BATTLE FOR HOLLYWOOD HEARTS ; Aids Was Once Known as the 'Darling Disease', the Focus of Star- Studded Fundraisers. but Now It Is Facing Intense Competition for Celebrity Consciences. John Hiscock Reports from Los Angeles Charity in Tinseltown

By Hiscock, John | The Independent (London, England), July 7, 2006 | Go to article overview
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BATTLE FOR HOLLYWOOD HEARTS ; Aids Was Once Known as the 'Darling Disease', the Focus of Star- Studded Fundraisers. but Now It Is Facing Intense Competition for Celebrity Consciences. John Hiscock Reports from Los Angeles Charity in Tinseltown


Hiscock, John, The Independent (London, England)


During her acceptance speech at the recent MTV awards in Los Angeles, the Hollywood ac-tress Jessica Alba had two pieces of advice for the audience: "Practise safe sex - and drive hybrids if you can."

The Sin City actress's judicious juxtaposition of good causes highlights the problems facing celebrities in the United States, who are increasingly findingthemselves torn between different charities. There are so many rallying calls that some stars have given up representing any one cause for fear of offending the others.

And one, in particular, is feeling the effects. Aids, the cause clbre of the 1980s and 1990s which saw supporters all over the world fix red ribbons to their lapels, no longer reigns supreme. It is forced to share the spotlight with a long list of other causes - breast cancer, testicular cancer, African debt relief, the humanitarian crisis in Darfur and, most recently, global warming.

One of the hottest Hollywood issues at the moment is the environment. Leonardo DiCaprio has his own eco-website, Ted Dan-son and Pierce Brosnan are fighting to clean up the oceans, Woody Harrelson is a crusader for hemp and environmental issues and Daryl Hannah was recently evicted from a tree in Los Angeles, where she was protesting against the demise of an urban farm.

At the recent premiere of forme r vice-president Al Gore's doomsday documentary on global warming, An Inconvenient Truth, several stars, including Hannah, Alba and Sharon Stone, stood in line after the movie to greet Gore and offer their support. Meanwhile, in the shadows, Aids groups are struggling to raise funds and long for the days when they were the central focus of the entertainment industry's activism.

"There are a lot more demands and requests from great causes for people's time and energy," says Craig Thompson, the executive director of Aids Project Los Angeles. "Frankly, for celebrities it's become a bit of a conundrum." The once omnipresent red ribbon worn by celebrities to highlight the Aids problem has now disappeared. "Now there's a ribbon for everything and every colour and every cause," he said. "If they wear a red ribbon they have to turn down the ribbon of four other organisations. It just became too politically difficult."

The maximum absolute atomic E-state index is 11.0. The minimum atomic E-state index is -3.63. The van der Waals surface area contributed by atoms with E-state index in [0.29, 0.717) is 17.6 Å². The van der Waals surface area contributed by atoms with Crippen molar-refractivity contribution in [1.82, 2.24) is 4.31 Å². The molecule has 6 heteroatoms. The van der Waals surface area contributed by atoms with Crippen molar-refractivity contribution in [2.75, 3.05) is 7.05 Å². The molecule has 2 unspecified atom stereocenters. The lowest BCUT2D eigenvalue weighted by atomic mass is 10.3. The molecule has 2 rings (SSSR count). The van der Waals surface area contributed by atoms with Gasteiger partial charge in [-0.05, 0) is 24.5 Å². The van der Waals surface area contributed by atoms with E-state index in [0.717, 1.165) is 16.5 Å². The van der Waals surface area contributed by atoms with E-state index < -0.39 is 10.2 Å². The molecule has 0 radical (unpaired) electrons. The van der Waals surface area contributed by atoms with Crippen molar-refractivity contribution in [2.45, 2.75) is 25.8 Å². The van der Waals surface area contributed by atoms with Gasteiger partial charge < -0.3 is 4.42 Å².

Of course, the cause still has its stalwarts. Sir Elton John and Elizabeth Taylor remain two of Hollywood's biggest fundraisers for Aids efforts while the Irish singer Bono has been instrumental in raising awareness of global poverty and the Aids epidemic with the One campaign, which has enlisted stars such as George Clooney and Brad Pitt.

The U2 frontman, whose charity work earned him a spot as one of Time magazine's 2005 people of the year, recently, as guest editor devoted the front page of The Independent to Aids issues. Earlier this year he announced he was starting Project Red to raise funds in the global fight against Aids, along with tuberculosis and malaria. He has also recruited others to the cause.

Ashley Judd became the global ambassador for YouthAids and has gone to South-east Asia and Africa to educate young people about the disease. She calls Bono "the godfather of the awareness of extreme global poverty."

But there is no doubt that it is becoming harder to engage many celebrities in the Aids campaign, beset as the US has been in recent years by events such as 11 September and Hurricane Kat-rina. These events forced attention away from far-away problems. The Boxing Day tsunami brought another, immediate need for funding that detracted from the fight against Aids.

Today's celebrities are following the example set by the late Audrey Hepburn, who campaigned for Unicef ' Jerry Lewis, whose Muscular Dystrophy Association telethon is in its 40th year, and the late Bob Hope, who entertained the troops with the USO (United Service Organisations). "You almost expect celebrities to have a cause," says Alan Abramson, director of non-profit studies and philanthropy for the Aspen institute, a research and advocacy organisation.

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BATTLE FOR HOLLYWOOD HEARTS ; Aids Was Once Known as the 'Darling Disease', the Focus of Star- Studded Fundraisers. but Now It Is Facing Intense Competition for Celebrity Consciences. John Hiscock Reports from Los Angeles Charity in Tinseltown
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